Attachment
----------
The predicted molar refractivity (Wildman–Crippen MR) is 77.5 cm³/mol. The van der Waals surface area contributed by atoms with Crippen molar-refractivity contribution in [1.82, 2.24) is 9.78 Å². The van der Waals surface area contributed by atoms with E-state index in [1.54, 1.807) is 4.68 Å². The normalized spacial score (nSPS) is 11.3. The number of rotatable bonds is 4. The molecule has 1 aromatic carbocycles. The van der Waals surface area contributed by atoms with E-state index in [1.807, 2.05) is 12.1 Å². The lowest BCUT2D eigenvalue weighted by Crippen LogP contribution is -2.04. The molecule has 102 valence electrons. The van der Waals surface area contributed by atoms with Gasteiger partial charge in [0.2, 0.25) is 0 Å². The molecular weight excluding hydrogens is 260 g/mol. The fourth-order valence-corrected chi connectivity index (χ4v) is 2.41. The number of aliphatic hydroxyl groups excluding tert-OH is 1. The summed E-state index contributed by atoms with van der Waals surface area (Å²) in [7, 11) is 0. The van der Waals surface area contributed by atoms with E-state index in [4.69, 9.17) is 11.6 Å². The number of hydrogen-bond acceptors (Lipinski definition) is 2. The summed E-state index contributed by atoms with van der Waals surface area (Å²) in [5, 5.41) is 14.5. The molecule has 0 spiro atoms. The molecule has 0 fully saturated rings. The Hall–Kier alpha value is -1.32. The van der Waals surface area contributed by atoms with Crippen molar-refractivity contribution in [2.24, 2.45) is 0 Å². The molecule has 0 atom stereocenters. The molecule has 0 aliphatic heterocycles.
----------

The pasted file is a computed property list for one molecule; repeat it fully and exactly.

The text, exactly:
The predicted molar refractivity (Wildman–Crippen MR) is 77.5 cm³/mol. The van der Waals surface area contributed by atoms with Crippen molar-refractivity contribution in [1.82, 2.24) is 9.78 Å². The van der Waals surface area contributed by atoms with E-state index in [1.54, 1.807) is 4.68 Å². The normalized spacial score (nSPS) is 11.3. The number of rotatable bonds is 4. The molecule has 1 aromatic carbocycles. The van der Waals surface area contributed by atoms with E-state index in [1.807, 2.05) is 12.1 Å². The lowest BCUT2D eigenvalue weighted by Crippen LogP contribution is -2.04. The molecule has 102 valence electrons. The van der Waals surface area contributed by atoms with Gasteiger partial charge in [0.2, 0.25) is 0 Å². The molecular weight excluding hydrogens is 260 g/mol. The fourth-order valence-corrected chi connectivity index (χ4v) is 2.41. The number of aliphatic hydroxyl groups excluding tert-OH is 1. The summed E-state index contributed by atoms with van der Waals surface area (Å²) in [7, 11) is 0. The van der Waals surface area contributed by atoms with E-state index in [4.69, 9.17) is 11.6 Å². The number of hydrogen-bond acceptors (Lipinski definition) is 2. The summed E-state index contributed by atoms with van der Waals surface area (Å²) in [5, 5.41) is 14.5. The molecule has 0 spiro atoms. The molecule has 0 fully saturated rings. The Hall–Kier alpha value is -1.32. The van der Waals surface area contributed by atoms with Crippen molar-refractivity contribution in [2.24, 2.45) is 0 Å². The molecule has 0 atom stereocenters. The molecule has 0 aliphatic heterocycles.